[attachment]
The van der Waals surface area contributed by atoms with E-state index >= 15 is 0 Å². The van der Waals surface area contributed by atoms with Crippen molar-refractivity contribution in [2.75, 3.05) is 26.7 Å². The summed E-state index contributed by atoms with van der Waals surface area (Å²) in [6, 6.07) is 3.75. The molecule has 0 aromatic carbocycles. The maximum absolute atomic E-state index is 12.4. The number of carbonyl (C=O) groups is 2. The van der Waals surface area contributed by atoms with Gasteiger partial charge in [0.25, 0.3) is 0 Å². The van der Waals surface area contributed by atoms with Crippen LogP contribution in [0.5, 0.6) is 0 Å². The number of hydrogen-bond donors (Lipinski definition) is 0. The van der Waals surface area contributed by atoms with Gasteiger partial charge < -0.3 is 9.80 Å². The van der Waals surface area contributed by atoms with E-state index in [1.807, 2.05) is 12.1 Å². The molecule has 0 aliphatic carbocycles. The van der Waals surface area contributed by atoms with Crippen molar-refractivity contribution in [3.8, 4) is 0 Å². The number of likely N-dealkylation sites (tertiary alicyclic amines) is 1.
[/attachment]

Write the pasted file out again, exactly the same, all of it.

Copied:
The van der Waals surface area contributed by atoms with E-state index >= 15 is 0 Å². The van der Waals surface area contributed by atoms with Crippen molar-refractivity contribution in [2.75, 3.05) is 26.7 Å². The summed E-state index contributed by atoms with van der Waals surface area (Å²) in [6, 6.07) is 3.75. The molecule has 0 aromatic carbocycles. The maximum absolute atomic E-state index is 12.4. The number of carbonyl (C=O) groups is 2. The van der Waals surface area contributed by atoms with Gasteiger partial charge in [0.25, 0.3) is 0 Å². The van der Waals surface area contributed by atoms with Crippen LogP contribution in [0.5, 0.6) is 0 Å². The number of hydrogen-bond donors (Lipinski definition) is 0. The van der Waals surface area contributed by atoms with Gasteiger partial charge < -0.3 is 9.80 Å². The van der Waals surface area contributed by atoms with E-state index in [1.807, 2.05) is 12.1 Å². The molecule has 0 aliphatic carbocycles. The van der Waals surface area contributed by atoms with Crippen molar-refractivity contribution in [3.8, 4) is 0 Å². The number of likely N-dealkylation sites (tertiary alicyclic amines) is 1.